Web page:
To the east of Casablanca, in the working class neighbourhood of Hay Mohammadi, lies an enormous, dilapidated set of buildings. The yellow paint is peeling off their monumental facades, decorated with green ceramic tiles and patterned windows. Casablanca's abandoned 20th- century slaughterhouse is an immense and surprisingly attractive architectural complex. Built in 1922 by Georges-Ernest Desmarest, a Parisian architect, in the so-called Neo-Mauresque style, which combines clean Art Deco lines with traditional North African motifs, it was one of the great public works of the French protectorate in Morocco.
Today, a collective of Moroccan artists, architects and activists are trying to fashion a new future for the space, one in which it would be the site of an entirely different sort of production. "We call it a culture factory," says Abderrahim Kassou, an architect who is leading the effort, "because we're in a city with a great industrial tradition, in a neighbourhood with some of the biggest workers' housing projects. And because we want to get out of this mentality of just consuming culture made elsewhere and into one of producing our own culture."
Yet the transition hasn't been easy. Despite organising nearly 50 cultural events in the space in the last year and half, the art collective has yet to consolidate either official status or institutional funding. "We've bitten off a lot," admits Kassou, a tall, imposing man with a wry sense of humour. Kassou and Aadel Essaadaani, his friend and collaborator, who is an expert in art and event management, took me on a tour of the site recently. The slaughterhouse's past function and its current vocation overlap in startling ways. The ceilings of the rooms are crisscrossed with the rails and pulleys that used to transport livestock, but the large airy spaces are perfect for performances. One of the huge stables is still home to a few sheep and donkeys; the other, across the way, is dedicated to visual art exhibitions. A courtyard has been turned into a skate park. Everywhere, the crumbling walls are decorated with graffiti, wall paintings, torn posters, the remains of film shoots and art installations.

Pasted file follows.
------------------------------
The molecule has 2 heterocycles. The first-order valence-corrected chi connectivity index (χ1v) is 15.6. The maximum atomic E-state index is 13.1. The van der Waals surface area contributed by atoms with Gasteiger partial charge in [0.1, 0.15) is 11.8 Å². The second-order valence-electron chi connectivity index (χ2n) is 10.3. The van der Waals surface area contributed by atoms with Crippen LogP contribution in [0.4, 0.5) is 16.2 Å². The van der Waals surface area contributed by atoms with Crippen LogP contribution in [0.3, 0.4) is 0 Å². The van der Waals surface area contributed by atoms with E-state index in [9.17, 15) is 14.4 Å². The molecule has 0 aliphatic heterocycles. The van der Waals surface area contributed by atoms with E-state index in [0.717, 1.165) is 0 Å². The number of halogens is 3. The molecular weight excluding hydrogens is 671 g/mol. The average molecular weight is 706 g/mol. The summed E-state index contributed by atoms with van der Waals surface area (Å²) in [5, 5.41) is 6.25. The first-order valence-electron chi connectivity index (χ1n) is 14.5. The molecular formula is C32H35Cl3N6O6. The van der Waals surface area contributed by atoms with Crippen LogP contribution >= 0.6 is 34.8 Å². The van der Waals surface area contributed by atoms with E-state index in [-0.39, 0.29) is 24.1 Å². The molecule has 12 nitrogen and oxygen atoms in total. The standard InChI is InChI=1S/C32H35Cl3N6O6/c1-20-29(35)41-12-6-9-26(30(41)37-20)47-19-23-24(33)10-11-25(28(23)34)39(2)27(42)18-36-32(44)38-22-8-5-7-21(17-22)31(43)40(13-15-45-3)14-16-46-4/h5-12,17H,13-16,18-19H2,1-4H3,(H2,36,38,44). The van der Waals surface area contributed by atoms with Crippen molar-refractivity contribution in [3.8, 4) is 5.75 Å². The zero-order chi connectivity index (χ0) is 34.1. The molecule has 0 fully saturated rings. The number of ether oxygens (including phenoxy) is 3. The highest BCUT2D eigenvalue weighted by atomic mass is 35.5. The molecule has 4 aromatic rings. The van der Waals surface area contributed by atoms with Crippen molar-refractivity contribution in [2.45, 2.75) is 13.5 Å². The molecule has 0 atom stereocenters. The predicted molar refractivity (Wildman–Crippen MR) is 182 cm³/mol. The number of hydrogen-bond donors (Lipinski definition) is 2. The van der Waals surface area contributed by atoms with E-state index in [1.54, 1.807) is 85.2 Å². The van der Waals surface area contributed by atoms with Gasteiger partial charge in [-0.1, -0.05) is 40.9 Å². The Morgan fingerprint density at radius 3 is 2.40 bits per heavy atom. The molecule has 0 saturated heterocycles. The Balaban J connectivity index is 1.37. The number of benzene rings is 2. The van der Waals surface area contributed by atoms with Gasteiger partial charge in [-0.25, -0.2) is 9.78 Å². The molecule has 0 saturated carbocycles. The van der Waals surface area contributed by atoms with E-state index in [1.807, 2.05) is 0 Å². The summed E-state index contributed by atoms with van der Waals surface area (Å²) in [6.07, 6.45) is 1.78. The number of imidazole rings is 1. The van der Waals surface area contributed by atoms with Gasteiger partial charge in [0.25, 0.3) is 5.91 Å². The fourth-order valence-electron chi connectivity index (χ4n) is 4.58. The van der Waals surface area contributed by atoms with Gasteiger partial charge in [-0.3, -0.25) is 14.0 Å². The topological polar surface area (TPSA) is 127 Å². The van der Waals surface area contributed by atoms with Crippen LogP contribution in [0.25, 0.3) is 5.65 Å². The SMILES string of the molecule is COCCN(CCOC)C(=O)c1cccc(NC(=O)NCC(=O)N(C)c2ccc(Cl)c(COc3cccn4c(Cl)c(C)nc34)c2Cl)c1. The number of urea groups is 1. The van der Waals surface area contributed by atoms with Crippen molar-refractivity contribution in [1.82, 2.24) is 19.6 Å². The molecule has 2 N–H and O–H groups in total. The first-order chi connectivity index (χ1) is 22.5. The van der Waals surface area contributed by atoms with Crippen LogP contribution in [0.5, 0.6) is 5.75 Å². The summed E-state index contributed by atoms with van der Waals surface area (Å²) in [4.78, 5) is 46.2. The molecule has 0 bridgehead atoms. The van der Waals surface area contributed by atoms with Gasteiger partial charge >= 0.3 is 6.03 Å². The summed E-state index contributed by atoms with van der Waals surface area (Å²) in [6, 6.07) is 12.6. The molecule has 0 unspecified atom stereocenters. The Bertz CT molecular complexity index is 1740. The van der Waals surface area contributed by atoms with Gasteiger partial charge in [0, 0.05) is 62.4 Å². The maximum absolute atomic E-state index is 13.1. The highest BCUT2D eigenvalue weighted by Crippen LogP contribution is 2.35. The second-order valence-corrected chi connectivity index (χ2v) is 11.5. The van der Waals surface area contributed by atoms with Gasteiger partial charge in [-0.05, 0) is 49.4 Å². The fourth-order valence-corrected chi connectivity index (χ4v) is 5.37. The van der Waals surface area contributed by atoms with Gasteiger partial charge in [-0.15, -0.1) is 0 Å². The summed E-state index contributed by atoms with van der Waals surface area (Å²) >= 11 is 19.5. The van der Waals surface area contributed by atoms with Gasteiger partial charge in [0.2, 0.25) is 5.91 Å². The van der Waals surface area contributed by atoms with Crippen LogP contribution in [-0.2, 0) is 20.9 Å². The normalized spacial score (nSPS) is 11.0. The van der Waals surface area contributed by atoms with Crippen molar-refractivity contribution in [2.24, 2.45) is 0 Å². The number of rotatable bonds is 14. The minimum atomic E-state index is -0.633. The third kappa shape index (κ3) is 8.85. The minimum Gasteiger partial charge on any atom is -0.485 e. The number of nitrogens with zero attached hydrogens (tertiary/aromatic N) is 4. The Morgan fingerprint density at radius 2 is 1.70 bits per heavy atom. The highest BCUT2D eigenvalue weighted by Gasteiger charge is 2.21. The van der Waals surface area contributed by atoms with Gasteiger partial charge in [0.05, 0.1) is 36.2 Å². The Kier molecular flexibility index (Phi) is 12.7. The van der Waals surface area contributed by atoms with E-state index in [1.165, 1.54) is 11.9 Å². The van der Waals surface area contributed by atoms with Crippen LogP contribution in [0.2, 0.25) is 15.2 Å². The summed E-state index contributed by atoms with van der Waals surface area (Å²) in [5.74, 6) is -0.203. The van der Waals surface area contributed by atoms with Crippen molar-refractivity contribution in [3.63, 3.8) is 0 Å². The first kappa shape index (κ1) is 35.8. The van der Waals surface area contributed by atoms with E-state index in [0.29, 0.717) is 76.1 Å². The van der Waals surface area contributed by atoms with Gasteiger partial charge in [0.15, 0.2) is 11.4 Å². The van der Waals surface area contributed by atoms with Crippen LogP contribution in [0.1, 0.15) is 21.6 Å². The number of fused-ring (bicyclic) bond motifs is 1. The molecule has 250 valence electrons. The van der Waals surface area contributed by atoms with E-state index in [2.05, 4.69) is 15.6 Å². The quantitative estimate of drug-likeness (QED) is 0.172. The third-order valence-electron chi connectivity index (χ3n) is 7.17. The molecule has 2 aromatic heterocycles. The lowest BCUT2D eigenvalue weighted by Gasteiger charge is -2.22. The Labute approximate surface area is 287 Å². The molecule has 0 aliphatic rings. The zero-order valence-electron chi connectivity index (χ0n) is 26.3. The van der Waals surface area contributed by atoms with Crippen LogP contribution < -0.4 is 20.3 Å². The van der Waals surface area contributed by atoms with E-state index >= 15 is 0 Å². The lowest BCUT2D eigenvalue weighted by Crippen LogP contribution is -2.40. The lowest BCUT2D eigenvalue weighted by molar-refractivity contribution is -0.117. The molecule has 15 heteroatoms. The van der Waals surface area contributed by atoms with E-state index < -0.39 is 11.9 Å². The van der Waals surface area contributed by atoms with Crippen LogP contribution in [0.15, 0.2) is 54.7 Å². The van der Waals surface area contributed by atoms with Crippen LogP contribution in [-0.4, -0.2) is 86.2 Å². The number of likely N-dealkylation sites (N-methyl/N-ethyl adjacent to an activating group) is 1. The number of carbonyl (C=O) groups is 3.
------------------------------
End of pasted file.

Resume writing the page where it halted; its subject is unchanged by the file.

Many still "don't understand the dimensions of the project," says Kassou; "they think it's just some kids having fun." On the contrary, Kassou and his collaborators hope to fill an institutional void by offering young artists and would-be culture professionals the chance to meet, get training, rehearse, create and exhibit; and to make art accessible in a neighbourhood not usually targeted by cultural initiatives, by offering free, open-to-all activities and shows.
The kind of space envisaged in the old slaughterhouse is the natural result of the cultural effervescence of the last decade in Casablanca, during which a new generation of artists, filmmakers and above all musicians has animated the city. The phenomenon has even earned its own name, "nayda," a word derived from the Arab verb "to rise" and lifted from Casablanca youth slang. When I visit again a few weeks later, one of the slaughterhouse's cavernous halls is filled with the sound of voices, laughter and power drills. About 20 people are at the venue, attending a workshop run by the artist and designer Khadija Kabbaj. "We realised there isn't really anywhere to sit down," says Kabbaj.
Today, participants are building chairs and whimsically decorating them to reference their surroundings. One is covered in flakes of paint gathered from the slaughterhouse walls; another is painted to look like cow hide and has weeds sprouting from its armrest. One chair is even set aflame — a nod to the fire that demolished part of the slaughterhouse in 2004. The group includes art students, middle-aged women, and the young Mohammad Safsaf, who volunteers at a neighbourhood association for children. Before the slaughterhouse was opened to the public, says Safsaf, "we never imagined it was like this. Now we can see it. It's a beautiful place." Safsaf and his friend Rachid have decorated their chair in the in the colours of the neighbourhood's beloved football team Raja.
Meanwhile, the sound of an electric keyboard wafts through the immense building, accompanied by guitar chords and an ethereal female voice. A trio are rehearsing in a nearby building, in a dark room plastered with music posters and graffiti. Above their heads, someone has written on the wall in Arabic: "Together in defence of freedom and dignity and the right to create." Beyond lies a large esplanade in which Casablanca's popular hip-hop, rap, reggae and heavy-metal groups have played open-air concerts to packed crowds.